HENDERSON (KTNV) - If you're in Henderson and you're having an emergency, you can actually text it to 911. It's the only police department in the state of Nevada to offer this.
The capability has been around for two years and it's been used nearly 400 times but not enough people know about it.
Jason Gacek in the Henderson Police Communications Center walks us through how it works.
It's as simple as sending a text saying you have an emergency to the number 911. A dispatcher will hear the ping sound and respond by asking where your emergency is located even though a GPS location is provided as soon as the text is sent.
"It's wonderful," said Communications Operator Jason Gacek. "I'm surprised we hadn't gotten to it a long time before that. The technology is amazing."
It's important to note, you should not text 911 instead of calling but rather in those moments where calling would not be safe or if you are hearing impaired.
"If you were kidnapped and you were in the trunk of a car and you scream or yell or call, obviously the bad guy knows," said Gacek. "But if you had the ability to text us where you were at, it's life saving, it's amazing."
Or what if there was an active shooter.
"Horrible things have happened at schools across the country," said Gacek. "It would be very beneficial when people are trying to hide from the bad guy and can't call because even whispering they are going to hear you."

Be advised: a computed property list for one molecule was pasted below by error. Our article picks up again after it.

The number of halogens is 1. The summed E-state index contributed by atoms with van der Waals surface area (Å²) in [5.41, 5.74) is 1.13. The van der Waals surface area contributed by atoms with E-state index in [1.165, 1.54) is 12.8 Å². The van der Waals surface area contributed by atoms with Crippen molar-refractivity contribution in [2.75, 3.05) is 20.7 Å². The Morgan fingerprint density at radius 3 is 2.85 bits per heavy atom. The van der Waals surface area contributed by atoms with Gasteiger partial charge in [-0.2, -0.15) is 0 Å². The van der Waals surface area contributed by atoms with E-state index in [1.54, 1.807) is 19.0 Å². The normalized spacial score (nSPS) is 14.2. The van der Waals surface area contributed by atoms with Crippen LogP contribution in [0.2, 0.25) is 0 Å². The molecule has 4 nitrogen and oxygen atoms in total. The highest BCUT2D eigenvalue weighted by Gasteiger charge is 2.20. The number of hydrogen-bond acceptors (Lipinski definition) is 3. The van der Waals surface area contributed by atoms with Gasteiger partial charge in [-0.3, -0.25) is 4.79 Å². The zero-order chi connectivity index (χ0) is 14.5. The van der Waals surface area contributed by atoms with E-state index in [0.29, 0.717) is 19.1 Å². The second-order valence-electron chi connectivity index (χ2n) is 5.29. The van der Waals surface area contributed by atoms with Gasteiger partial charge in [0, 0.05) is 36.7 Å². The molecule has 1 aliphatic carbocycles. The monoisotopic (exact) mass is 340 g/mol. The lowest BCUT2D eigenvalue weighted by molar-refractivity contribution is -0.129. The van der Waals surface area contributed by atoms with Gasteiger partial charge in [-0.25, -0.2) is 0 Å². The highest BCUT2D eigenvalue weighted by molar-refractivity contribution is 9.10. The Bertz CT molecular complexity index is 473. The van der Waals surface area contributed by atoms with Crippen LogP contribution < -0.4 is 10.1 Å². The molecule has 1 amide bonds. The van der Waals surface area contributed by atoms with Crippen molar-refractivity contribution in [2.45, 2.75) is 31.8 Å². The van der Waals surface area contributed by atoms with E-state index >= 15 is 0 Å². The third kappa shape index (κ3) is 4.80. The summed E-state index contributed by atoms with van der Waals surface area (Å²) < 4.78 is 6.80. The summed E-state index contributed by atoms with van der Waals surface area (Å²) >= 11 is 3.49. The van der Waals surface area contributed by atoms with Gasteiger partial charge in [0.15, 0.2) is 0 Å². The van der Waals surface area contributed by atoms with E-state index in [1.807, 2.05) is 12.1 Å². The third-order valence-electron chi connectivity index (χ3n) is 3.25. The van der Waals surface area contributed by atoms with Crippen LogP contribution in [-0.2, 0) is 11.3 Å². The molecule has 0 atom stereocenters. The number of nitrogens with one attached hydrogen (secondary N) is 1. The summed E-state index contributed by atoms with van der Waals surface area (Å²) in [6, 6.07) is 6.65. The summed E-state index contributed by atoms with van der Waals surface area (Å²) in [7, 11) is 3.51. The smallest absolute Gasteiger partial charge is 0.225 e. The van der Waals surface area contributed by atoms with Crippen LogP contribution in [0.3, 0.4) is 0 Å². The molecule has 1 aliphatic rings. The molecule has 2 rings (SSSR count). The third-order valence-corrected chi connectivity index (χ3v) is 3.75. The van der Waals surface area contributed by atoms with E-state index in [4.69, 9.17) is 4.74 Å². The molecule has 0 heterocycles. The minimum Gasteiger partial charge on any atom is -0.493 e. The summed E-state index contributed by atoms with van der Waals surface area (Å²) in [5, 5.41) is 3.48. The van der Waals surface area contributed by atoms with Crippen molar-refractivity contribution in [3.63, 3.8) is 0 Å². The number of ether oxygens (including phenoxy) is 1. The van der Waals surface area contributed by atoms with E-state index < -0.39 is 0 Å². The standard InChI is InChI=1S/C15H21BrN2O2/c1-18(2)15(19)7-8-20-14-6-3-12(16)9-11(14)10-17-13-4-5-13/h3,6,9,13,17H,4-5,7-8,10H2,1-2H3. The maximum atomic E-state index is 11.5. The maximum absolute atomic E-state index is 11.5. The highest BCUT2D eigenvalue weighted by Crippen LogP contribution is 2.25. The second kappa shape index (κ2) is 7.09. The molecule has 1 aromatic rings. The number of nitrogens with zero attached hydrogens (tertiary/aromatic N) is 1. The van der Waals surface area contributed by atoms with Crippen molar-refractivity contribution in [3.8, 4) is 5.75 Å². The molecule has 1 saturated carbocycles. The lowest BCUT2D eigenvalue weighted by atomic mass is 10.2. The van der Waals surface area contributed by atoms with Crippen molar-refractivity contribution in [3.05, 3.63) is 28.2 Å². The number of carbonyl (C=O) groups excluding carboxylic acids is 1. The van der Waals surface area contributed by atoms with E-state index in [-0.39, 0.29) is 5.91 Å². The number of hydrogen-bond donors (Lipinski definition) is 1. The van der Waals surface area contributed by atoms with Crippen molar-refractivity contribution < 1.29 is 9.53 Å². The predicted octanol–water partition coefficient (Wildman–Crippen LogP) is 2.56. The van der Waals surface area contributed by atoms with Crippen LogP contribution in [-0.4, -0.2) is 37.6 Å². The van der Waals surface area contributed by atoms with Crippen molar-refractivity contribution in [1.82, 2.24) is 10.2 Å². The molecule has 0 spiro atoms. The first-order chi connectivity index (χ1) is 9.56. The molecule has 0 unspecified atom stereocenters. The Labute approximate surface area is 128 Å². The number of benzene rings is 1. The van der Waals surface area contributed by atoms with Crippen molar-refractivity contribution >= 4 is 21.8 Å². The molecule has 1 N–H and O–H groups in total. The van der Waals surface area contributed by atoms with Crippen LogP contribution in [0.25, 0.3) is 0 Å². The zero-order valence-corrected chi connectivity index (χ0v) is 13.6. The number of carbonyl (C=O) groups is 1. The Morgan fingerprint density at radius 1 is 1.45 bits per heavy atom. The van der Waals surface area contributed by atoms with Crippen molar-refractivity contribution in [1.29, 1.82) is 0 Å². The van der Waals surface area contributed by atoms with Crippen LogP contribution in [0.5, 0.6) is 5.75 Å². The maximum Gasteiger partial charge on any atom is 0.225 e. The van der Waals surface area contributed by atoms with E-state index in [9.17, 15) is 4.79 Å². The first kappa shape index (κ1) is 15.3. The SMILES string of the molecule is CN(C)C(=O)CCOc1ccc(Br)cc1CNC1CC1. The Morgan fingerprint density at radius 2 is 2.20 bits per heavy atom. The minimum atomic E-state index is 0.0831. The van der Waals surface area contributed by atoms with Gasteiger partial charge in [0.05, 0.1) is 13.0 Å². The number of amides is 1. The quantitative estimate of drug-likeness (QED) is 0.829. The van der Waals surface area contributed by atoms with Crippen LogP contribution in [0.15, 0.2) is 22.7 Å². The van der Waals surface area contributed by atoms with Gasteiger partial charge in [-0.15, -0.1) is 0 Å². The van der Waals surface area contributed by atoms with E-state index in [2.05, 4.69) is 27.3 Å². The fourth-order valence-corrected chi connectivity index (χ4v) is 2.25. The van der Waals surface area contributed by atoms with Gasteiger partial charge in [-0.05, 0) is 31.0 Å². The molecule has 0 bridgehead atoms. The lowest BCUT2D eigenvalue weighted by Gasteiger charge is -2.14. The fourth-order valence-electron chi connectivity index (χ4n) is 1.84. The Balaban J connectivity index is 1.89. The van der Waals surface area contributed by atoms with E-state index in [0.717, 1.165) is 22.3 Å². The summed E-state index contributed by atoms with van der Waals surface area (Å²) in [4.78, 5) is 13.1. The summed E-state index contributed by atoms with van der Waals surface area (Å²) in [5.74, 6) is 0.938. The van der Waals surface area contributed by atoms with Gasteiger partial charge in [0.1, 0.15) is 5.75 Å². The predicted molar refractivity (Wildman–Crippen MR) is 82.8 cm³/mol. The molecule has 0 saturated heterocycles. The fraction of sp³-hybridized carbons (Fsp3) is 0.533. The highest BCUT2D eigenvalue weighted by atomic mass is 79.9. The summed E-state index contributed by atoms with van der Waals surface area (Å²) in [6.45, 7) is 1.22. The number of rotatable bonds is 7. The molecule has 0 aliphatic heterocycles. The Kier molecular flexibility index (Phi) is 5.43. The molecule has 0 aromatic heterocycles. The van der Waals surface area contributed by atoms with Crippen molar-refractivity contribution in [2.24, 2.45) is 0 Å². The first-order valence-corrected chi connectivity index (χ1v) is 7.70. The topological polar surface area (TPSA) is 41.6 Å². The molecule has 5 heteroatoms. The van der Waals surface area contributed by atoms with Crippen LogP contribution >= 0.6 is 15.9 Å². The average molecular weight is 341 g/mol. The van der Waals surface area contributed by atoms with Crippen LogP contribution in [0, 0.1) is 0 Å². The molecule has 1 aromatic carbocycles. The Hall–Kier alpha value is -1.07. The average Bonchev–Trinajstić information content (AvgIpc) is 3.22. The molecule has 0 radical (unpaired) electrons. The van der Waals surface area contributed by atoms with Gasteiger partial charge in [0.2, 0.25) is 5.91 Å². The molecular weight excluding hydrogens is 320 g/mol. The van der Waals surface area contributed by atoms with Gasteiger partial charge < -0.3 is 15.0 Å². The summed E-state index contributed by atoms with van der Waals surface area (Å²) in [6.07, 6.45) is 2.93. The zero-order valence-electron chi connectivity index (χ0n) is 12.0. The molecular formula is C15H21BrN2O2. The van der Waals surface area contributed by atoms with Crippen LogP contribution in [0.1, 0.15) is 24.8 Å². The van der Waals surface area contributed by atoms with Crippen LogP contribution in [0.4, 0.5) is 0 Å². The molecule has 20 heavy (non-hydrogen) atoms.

Or what if you're in a domestic violence situation.
"I'm surprised everyone is not doing it across the nation because it really is a great technology and for us to be the only one in Nevada, it makes me, it makes most of us proud that we have that capability," said Gacek.
Texting to 911 is also extremely beneficial for the deaf and hard of hearing community. Thousands of people fall under that category here in the valley and hardly any of them know this technology exists.
"Is it a great program?" asked Kevin Carter the Executive Director of Deaf Centers of Nevada. "It's a wonderful program. Is it a program that we want to see continue to grow within the state? Absolutely. Would we, a deaf center, support that? 100%"
Tim Smalley is deaf and he lives in Henderson. Just a few weeks ago, he witnessed an emergency. He didn't know he could text 911 so he logged on to a special phone application that allowed him to video chat with an interpreter in order to relay the emergency to the dispatch center.
"That situation a few weeks ago, I think text to 911 would have been better," said Smalley.
You don't have to live in Henderson to take advantage of texting to 911 but you do have to make sure you are within Henderson borders.
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